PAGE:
How Tunisia is Taking Big Steps Towards Ending Sexual Violence


By: Jihane Bergaoui, Amnesty International USA, Country Specialist for Morocco and the Western Sahara

This past week I traveled to Tunisia to watch my colleagues from Amnesty Tunisia hand deliver over 198,000 signed petitions from Amnesty International members worldwide, calling on the Tunisian authorities to end discrimination against women and girl survivors of sexual violence.

Photos from Tunisia: Maghreb petition handover event

Amnesty petition is handed to Tunisia’s Minister of Health and Secretary of State for Women and Families. © Meriam Zemzari

Thanks to all of you who took action and contributed to this notable outpouring of support, Tunisian officials not only personally accepted our petitions at a highly publicized press conference in Tunis, but they also proclaimed their commitment to take specific measures to combat gender-based violence and enact a legislation that would further enshrine and protect women’s rights in Tunisia. Every signature played a role in helping us win this important victory!

The atmosphere at the conference was charged with hope and excitement as the numerous Amnesty International activists and women’s rights organizations’ delegates cheered with enthusiasm when Mohamed Salah Ben Ammar, Tunisia’s Minister of Health stated that: “The Ministry (of Health) is working to create a legal medical department in Charles Nicolle Hospital, which will house a judicial unit specialized in gender-based violence to accommodate women who are victims of spousal violence (including rape).” The Minister also asserted that the medical treatment of women who have suffered from sexual violence must be free of charge.

Neila Chaabane, Tunisia’s Secretary of State for Women and Families—who was also present at the conference, declared that:

“We will not accept this (gender-based) violence, and this problem concerns all Tunisians, men and women. This is a battle that affects the entirety of the society, and oppresses half of its members.”

She added that the draft legislation must acknowledge and remedy all forms of violence against women—including physical, sexual, psychological, and economic violence.

2014 has seen historical advances for women’s rights in Tunisia as this small North-African country adopted a new constitution in January that established strong constitutional protections for women, and officially withdrew all of its reservations to the Convention on the Elimination of All Forms of Discrimination against Women (CEDAW) in May. With this renewed commitment to eliminating gender-based violence, Tunisia continues to break barriers for women in the Middle East and North Africa region.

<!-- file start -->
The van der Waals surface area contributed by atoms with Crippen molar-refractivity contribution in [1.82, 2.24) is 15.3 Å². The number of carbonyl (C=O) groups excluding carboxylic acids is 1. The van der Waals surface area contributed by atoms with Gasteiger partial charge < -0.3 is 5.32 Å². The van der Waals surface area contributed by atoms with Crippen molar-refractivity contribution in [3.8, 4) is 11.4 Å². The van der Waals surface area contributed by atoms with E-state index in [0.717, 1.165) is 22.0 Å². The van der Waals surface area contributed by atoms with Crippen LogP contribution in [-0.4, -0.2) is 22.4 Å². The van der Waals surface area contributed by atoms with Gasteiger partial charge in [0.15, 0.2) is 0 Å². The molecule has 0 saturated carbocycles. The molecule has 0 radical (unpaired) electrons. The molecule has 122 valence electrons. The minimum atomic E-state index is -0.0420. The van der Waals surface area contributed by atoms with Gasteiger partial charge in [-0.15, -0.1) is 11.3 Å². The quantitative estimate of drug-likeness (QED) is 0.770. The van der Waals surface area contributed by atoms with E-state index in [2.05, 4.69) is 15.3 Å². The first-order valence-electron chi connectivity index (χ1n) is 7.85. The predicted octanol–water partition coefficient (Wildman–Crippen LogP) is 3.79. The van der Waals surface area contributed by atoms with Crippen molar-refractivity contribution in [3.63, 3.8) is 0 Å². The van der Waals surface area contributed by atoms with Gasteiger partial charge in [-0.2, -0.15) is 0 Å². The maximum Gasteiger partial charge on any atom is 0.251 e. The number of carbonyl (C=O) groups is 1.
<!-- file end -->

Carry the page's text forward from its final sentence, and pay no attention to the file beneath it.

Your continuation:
Jihane Bergaoui, Amnesty USA’s Country Specialist for Morocco and the Western Sahara ©Meriam Zemzari

Jihane Bergaoui, Amnesty USA’s Country Specialist for Morocco and the Western Sahara ©Meriam Zemzari

While this week presented an important victory for women’s rights in the Maghreb, there is still much work to be done to protect survivors of sexual violence against continued exploitation from their abusers.

Please join us from November 25th to December 10th, 2014 as we continue to call on the Tunisian, Moroccan and Algerian authorities to provide survivors of sexual violence with efficient legal remedies and effective social and medical services, as part of our annual 16 Days of Activism Against Gender Violence campaign.

You can take action by signing our online petition, or by standing in solidarity with survivors of sexual violence in the Maghreb by uploading a photo of yourself holding a sign with a solidarity message to our campaign Tumblr page. 

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2 thoughts on “How Tunisia is Taking Big Steps Towards Ending Sexual Violence

  1. Well done.This effort will gonna produce big positive results for the Tunisia.Better environment for the women of our country is a big necessity for any country for its upliftment.

  2. I always want to agree that every person has the right to live their own life rather they are related with any gender. This has always been a good deed that we should be doing.

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